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rocky roo

Rocky Roo

While this blog is centered around riding and all things horse-related, I do have other animals in my life: namely my dog, Rocky. He’s ridiculously adorable and has absolutely no idea that’s he’s a dog. Seriously. If you say “Where’s the dog?” he will completely ignore you. But if you ask “Where’s the baby?” he will come running. 

If you follow me on instagram, you will quickly notice that almost all of my photos are of my dog. He does lots of exciting things:

Rocky sleeping upside down
He sleeps upside down
Rocky on a walk
He goes for walks 
Rocky sleeping on the couch
He snuggles on the couch
Rocky in the Cabrio
He goes for car rides! 

As you can see, it’s an exciting life. Hope you enjoyed the pic spam!

IRH ATH SSV Helmet Review

Product Review: IRH ATH SSV Riding Helmet

Product Details

Retail Price: $218.45
What I Paid: $152.95 at SmartPak
Purchased: June 11, 2012

The Review

I believe that protecting your noggin is very, very important. Thus, I am pretty diligent about replacing my helmet after one hard fall or every five years; whichever comes first. My previous IRH hit the five year mark, so I went searching for a replacement. I was most interested in three brands: IRH, GPA and Charles Owen. While I loved the look of the GPA Titanium, at $500 the price was just too steep; and the Charles Owen helmets just looked atrocious on my big block head. So I went with old faithful, and purchased another IRH. Read More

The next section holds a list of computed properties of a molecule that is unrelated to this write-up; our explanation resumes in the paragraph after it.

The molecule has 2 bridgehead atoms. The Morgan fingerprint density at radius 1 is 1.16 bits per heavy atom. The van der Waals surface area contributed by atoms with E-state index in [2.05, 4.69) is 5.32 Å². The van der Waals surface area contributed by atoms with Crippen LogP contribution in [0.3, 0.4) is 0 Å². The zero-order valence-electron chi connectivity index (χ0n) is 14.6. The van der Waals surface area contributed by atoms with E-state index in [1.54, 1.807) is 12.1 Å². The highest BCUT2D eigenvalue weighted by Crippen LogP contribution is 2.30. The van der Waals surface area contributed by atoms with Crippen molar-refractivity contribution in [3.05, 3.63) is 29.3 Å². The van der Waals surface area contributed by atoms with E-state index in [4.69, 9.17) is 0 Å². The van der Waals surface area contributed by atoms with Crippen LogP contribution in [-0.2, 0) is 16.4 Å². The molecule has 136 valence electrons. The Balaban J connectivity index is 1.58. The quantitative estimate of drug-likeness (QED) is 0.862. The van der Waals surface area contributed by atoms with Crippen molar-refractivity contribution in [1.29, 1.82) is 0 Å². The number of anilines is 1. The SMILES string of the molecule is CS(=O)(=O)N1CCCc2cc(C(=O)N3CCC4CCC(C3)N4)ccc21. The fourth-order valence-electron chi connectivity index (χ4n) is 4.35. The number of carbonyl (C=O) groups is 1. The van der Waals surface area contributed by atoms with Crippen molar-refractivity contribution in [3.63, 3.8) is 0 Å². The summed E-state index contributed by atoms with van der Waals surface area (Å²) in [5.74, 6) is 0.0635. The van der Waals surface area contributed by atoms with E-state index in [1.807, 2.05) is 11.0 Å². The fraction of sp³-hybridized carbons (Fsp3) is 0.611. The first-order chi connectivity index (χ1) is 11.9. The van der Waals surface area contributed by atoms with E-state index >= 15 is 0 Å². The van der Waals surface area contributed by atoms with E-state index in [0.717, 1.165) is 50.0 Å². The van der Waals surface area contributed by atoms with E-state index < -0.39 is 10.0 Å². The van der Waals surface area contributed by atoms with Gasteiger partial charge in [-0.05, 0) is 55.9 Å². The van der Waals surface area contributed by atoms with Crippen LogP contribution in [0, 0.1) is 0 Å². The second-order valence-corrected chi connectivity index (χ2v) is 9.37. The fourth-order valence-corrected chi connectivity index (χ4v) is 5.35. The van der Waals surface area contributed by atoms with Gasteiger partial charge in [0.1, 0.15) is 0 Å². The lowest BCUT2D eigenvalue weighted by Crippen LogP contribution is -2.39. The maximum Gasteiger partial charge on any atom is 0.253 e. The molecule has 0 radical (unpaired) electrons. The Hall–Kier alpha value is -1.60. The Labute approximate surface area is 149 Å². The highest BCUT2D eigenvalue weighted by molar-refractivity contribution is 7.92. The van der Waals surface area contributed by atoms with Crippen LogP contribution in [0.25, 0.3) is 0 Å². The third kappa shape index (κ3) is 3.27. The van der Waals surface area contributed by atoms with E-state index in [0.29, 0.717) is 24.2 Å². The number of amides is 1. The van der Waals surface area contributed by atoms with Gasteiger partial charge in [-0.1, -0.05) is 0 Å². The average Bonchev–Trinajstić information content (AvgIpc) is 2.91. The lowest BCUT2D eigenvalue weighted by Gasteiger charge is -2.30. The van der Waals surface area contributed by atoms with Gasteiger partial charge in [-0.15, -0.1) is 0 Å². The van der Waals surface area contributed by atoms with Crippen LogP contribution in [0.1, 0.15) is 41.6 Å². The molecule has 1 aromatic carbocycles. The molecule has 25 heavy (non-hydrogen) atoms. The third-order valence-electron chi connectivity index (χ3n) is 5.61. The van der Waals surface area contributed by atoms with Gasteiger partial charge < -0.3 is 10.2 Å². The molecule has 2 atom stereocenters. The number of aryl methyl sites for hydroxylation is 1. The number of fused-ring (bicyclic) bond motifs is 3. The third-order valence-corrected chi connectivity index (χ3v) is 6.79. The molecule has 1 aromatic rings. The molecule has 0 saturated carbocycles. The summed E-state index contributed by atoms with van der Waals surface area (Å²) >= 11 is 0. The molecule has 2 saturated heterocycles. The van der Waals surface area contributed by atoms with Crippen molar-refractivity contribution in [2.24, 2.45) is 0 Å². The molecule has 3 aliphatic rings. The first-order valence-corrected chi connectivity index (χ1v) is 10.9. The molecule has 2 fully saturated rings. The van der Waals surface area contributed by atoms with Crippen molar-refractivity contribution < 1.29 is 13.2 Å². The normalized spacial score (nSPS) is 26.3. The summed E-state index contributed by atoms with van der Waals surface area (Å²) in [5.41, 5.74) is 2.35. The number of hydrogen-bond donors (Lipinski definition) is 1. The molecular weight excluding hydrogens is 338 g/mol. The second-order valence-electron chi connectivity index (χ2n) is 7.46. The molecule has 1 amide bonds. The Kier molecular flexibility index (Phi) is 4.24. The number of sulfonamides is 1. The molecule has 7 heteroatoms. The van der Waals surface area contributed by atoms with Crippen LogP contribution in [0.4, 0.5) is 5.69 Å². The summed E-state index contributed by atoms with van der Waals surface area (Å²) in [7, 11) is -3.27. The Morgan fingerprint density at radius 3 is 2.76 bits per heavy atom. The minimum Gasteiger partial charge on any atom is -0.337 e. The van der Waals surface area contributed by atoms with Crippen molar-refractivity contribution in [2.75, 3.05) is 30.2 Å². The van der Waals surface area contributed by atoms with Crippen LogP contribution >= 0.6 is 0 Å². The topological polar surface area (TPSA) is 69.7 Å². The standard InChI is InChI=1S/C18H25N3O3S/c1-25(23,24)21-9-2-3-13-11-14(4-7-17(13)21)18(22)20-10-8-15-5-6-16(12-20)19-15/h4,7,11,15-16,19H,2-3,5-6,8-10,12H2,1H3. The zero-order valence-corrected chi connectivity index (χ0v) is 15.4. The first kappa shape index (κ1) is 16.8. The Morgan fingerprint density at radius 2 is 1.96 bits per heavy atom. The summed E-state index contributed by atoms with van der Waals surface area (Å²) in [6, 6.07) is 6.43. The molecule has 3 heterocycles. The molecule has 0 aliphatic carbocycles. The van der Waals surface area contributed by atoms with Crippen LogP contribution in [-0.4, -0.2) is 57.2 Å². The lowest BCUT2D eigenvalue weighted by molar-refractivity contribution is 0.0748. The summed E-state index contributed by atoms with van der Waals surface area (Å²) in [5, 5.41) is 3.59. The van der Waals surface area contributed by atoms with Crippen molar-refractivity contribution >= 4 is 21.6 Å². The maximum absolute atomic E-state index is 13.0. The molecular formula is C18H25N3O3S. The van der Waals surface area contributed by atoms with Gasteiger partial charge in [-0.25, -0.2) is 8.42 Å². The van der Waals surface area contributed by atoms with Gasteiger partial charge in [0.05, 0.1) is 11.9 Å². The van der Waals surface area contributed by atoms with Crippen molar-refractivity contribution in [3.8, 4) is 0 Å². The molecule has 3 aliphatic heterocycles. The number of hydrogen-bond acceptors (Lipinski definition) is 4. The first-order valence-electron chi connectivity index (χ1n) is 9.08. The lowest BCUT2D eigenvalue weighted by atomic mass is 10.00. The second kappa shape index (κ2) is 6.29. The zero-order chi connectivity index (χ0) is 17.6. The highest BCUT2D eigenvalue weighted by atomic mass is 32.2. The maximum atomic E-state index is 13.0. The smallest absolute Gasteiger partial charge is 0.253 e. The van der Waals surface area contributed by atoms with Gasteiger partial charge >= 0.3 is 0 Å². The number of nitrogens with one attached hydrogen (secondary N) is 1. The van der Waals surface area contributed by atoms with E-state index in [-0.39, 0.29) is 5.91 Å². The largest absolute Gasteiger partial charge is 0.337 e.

Abstract dream horse painting

Dream Horse vs. Reality Horse

I am the Queen of Lists. I love to make them and cross things off — mostly for the fact that if I don’t write it down, I will forget it, almost immediately. But I also enjoy the satisfaction I get from crossing things off. It really helps me visualize my progress — whether it’s my Chore List, Laundry List or Work To Do List, so far they have served me well.

Lists also help me empty my brain. Okay, I know that sounds incredibly silly, but when I have to remember a lot of little things for a while, it’s like my brain gets filled up with all that, and then I can’t focus on everything else. So when I write it down, I no longer have to remember it and then I can focus on the big picture.

So, I’ve decided to use my incredible list-making super power to (hopefully) help ease my mind about Tracy’s Great Horse Debate of 2013. Okay, it’s not really that serious, but I am stressing about my horse situation, which is unlike me. Usually I am a good decision-maker and I don’t second-guess myself very often. So I thought I’d try a list-making exercise to help me focus.

#1 The Dream Horse

If I could draw-up my absolute fantasy horse, here is what he would be:

  • Age: 7-10 Years Old
  • Height: 15.3 hh – 16.2 hh
  • Breed: Quarter Horse or Appendix
  • Gender: Gelding
  • Color: Bay with lots of chrome and excellent coat
  • Temperament:
    • Quiet both in-hand and under saddle with no spook
    • Sweet personality (likes to be groomed) and photogenic
  • Manners:
    • Clips, loads, stands for vet and farrier
    • No vices (no cribbing, weaving, etc.)
  • Movement:
    • Hack winner with smooth gaits